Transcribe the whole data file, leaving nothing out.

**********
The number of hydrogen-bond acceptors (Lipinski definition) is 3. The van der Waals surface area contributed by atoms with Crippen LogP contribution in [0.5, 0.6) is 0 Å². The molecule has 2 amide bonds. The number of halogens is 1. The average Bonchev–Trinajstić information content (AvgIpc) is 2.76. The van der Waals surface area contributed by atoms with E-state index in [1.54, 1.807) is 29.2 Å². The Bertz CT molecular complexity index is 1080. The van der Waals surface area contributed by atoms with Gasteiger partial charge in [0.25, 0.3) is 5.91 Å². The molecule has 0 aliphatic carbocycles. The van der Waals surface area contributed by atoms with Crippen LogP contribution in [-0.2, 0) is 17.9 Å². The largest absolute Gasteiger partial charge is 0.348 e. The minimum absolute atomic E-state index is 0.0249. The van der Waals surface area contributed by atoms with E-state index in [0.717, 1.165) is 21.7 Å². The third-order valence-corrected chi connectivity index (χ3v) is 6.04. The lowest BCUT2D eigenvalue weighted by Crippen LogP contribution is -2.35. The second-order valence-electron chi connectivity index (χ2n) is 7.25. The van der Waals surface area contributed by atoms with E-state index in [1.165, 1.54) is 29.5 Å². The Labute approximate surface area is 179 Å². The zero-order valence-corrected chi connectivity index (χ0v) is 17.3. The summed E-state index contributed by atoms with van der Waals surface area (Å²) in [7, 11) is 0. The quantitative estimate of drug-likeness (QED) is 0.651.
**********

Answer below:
The number of hydrogen-bond acceptors (Lipinski definition) is 3. The van der Waals surface area contributed by atoms with Crippen LogP contribution in [0.5, 0.6) is 0 Å². The molecule has 2 amide bonds. The number of halogens is 1. The average Bonchev–Trinajstić information content (AvgIpc) is 2.76. The van der Waals surface area contributed by atoms with E-state index in [1.54, 1.807) is 29.2 Å². The Bertz CT molecular complexity index is 1080. The van der Waals surface area contributed by atoms with Gasteiger partial charge in [0.25, 0.3) is 5.91 Å². The molecule has 0 aliphatic carbocycles. The van der Waals surface area contributed by atoms with Crippen LogP contribution in [-0.2, 0) is 17.9 Å². The largest absolute Gasteiger partial charge is 0.348 e. The minimum absolute atomic E-state index is 0.0249. The van der Waals surface area contributed by atoms with E-state index in [0.717, 1.165) is 21.7 Å². The third-order valence-corrected chi connectivity index (χ3v) is 6.04. The lowest BCUT2D eigenvalue weighted by Crippen LogP contribution is -2.35. The second-order valence-electron chi connectivity index (χ2n) is 7.25. The van der Waals surface area contributed by atoms with E-state index in [1.165, 1.54) is 29.5 Å². The Labute approximate surface area is 179 Å². The zero-order valence-corrected chi connectivity index (χ0v) is 17.3. The summed E-state index contributed by atoms with van der Waals surface area (Å²) in [7, 11) is 0. The quantitative estimate of drug-likeness (QED) is 0.651.